(PhysOrg.com) -- Scientists at Duke University Medical Center have for the first time isolated an important antibody in human serum that could potentially play a key role in the design of an AIDS vaccine. The research appears as a highlighted feature online in the Journal of Virology.
"The 2F5-like antibody is one of the gold standards for what an HIV vaccine needs to induce, but no one had ever found it before circulating in the blood of infected patients," says Georgia Tomaras, PhD, associate professor of surgery, immunology and molecular genetics and microbiology in the Duke Human Vaccine Institute and the senior author of the study.
The 2F5 antibody is especially valuable because previous research has shown it can successfully neutralize 80 percent of transmitted HIV viruses.
Now that researchers have found the antibody in circulating blood, Tomaras says they might be able to find ways to duplicate or enhance it, thereby boosting the body's defense system.
2F5-like antibodies belong to a class of immune cells called broadly neutralizing antibodies, one of the body's most powerful responses to infection. Only a small fraction of patients with HIV make these antibodies and they typically appear many months after initial transmission of the virus - at a point when scientists feel it is too late to do much good.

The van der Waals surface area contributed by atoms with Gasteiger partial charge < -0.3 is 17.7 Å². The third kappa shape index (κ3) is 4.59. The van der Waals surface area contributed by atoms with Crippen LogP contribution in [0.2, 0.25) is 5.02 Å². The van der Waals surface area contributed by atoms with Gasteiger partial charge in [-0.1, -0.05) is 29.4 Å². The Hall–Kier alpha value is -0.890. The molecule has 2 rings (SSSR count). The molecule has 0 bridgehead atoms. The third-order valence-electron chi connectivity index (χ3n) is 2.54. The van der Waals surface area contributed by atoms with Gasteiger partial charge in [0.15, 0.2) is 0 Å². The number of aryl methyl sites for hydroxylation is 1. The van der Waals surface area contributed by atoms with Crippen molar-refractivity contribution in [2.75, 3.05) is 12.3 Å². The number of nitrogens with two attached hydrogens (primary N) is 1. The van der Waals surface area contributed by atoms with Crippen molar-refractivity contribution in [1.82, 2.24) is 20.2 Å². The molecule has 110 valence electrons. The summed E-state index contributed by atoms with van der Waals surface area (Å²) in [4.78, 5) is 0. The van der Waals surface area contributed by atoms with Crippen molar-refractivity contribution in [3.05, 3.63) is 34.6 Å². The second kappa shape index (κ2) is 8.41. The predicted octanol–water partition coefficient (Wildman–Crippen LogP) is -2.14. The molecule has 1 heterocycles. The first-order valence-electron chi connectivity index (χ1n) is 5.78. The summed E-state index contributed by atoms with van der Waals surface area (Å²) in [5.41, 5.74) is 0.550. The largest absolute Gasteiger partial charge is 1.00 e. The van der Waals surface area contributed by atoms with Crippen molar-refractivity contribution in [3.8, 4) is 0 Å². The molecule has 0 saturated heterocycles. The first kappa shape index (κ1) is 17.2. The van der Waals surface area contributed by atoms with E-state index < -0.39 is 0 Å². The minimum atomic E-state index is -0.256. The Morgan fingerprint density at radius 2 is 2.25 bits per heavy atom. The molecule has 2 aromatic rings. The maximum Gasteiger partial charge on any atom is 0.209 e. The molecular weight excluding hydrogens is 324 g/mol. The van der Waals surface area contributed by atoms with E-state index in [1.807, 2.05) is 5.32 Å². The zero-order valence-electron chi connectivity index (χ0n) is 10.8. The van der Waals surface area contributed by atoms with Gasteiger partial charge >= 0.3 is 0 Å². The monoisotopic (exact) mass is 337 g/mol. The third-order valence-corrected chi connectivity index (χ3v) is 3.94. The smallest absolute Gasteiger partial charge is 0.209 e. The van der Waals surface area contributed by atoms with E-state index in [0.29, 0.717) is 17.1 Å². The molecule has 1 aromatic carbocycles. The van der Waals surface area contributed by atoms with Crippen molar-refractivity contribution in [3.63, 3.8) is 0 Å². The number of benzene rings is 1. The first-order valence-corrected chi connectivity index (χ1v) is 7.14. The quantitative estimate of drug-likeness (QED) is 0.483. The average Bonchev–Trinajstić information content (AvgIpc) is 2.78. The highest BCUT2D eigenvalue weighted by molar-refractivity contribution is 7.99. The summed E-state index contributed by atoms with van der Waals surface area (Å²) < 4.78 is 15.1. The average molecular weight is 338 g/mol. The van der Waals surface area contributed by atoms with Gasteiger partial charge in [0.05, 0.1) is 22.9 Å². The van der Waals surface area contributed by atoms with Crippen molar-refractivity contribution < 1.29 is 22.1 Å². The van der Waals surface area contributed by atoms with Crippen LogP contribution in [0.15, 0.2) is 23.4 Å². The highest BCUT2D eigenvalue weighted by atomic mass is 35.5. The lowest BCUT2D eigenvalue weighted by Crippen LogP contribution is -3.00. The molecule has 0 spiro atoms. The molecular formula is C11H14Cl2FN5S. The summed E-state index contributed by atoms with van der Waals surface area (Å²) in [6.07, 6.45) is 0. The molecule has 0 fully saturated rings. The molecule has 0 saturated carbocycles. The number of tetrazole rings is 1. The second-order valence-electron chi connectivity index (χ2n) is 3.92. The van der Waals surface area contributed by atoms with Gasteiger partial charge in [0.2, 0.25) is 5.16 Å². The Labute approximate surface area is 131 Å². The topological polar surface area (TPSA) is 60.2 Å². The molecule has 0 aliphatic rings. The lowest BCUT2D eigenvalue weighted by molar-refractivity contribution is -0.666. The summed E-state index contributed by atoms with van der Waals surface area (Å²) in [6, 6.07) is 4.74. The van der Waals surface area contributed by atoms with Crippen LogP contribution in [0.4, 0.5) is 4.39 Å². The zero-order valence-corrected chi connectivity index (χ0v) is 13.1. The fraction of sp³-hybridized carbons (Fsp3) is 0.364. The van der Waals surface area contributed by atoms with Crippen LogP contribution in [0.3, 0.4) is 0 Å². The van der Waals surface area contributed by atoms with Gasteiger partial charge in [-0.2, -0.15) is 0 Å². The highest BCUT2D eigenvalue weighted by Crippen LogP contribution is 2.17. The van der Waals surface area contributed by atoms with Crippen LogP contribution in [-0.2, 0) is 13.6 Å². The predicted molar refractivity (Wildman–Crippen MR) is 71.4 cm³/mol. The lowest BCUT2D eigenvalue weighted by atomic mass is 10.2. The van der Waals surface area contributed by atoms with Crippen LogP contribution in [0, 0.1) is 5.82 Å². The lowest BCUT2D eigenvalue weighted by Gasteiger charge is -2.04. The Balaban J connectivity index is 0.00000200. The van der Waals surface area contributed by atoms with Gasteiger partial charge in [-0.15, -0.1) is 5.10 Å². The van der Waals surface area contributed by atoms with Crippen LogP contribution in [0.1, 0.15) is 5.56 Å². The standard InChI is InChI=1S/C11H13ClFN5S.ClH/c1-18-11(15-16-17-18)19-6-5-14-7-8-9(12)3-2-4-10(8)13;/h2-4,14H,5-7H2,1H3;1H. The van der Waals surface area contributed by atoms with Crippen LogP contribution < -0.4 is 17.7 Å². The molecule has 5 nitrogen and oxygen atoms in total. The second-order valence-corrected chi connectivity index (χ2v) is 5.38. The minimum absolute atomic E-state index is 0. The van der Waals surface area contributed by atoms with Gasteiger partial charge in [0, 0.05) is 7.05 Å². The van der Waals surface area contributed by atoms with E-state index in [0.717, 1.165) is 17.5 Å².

Tomaras, working closely with lead author Xiaoying Shen, led a team of researchers who examined the antibodies present in 300 patients infected with HIV-1. They found only one patient who had developed 2F5-like antibodies, supporting the notion that they are, indeed, very rare.
Researchers discovered that the 2F5-like antibody was potent enough to block multiple strains of HIV in the laboratory, but researchers say they are not entirely clear if it played any part in controlling the virus in the patient who carried it.
The scientists were also struck by another discovery: The 2F5-like antibodies arose concurrently with particular autoantibodies that may be a clue as to why these antibodies developed in this person and not in others.
"Tomaras and her team have created the opportunity for us to isolate and study the immune cells that enabled the production of this very rare antibody," says Barton Haynes, M.D., director of the Duke Human Vaccine Institute. "Our goal will be to understand how to trigger these cells to routinely make these kinds of antibodies before infection occurs."
The research was funded by the National Institutes of Health and the Duke Center for AIDS Research.
Provided by Duke University
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